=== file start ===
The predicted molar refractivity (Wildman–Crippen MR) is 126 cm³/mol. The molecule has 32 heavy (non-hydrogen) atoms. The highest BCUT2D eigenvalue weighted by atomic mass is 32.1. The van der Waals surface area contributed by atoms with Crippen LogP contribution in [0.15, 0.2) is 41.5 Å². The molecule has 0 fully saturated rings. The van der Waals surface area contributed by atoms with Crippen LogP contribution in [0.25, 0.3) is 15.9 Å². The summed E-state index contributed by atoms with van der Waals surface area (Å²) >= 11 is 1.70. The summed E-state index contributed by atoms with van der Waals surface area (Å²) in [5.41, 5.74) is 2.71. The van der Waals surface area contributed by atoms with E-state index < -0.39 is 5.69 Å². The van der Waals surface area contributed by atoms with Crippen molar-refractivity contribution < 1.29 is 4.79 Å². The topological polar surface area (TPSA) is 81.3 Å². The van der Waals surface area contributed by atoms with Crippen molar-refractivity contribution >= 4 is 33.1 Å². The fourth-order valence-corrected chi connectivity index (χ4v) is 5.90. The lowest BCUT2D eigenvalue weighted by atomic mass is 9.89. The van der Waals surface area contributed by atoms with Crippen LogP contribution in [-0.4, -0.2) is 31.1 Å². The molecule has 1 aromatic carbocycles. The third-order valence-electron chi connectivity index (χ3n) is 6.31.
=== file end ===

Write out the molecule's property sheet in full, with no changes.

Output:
The predicted molar refractivity (Wildman–Crippen MR) is 126 cm³/mol. The molecule has 32 heavy (non-hydrogen) atoms. The highest BCUT2D eigenvalue weighted by atomic mass is 32.1. The van der Waals surface area contributed by atoms with Crippen LogP contribution in [0.15, 0.2) is 41.5 Å². The molecule has 0 fully saturated rings. The van der Waals surface area contributed by atoms with Crippen LogP contribution in [0.25, 0.3) is 15.9 Å². The summed E-state index contributed by atoms with van der Waals surface area (Å²) >= 11 is 1.70. The summed E-state index contributed by atoms with van der Waals surface area (Å²) in [5.41, 5.74) is 2.71. The van der Waals surface area contributed by atoms with E-state index < -0.39 is 5.69 Å². The van der Waals surface area contributed by atoms with Crippen molar-refractivity contribution < 1.29 is 4.79 Å². The topological polar surface area (TPSA) is 81.3 Å². The van der Waals surface area contributed by atoms with Crippen molar-refractivity contribution >= 4 is 33.1 Å². The fourth-order valence-corrected chi connectivity index (χ4v) is 5.90. The lowest BCUT2D eigenvalue weighted by atomic mass is 9.89. The van der Waals surface area contributed by atoms with Crippen LogP contribution in [-0.4, -0.2) is 31.1 Å². The molecule has 1 aromatic carbocycles. The third-order valence-electron chi connectivity index (χ3n) is 6.31.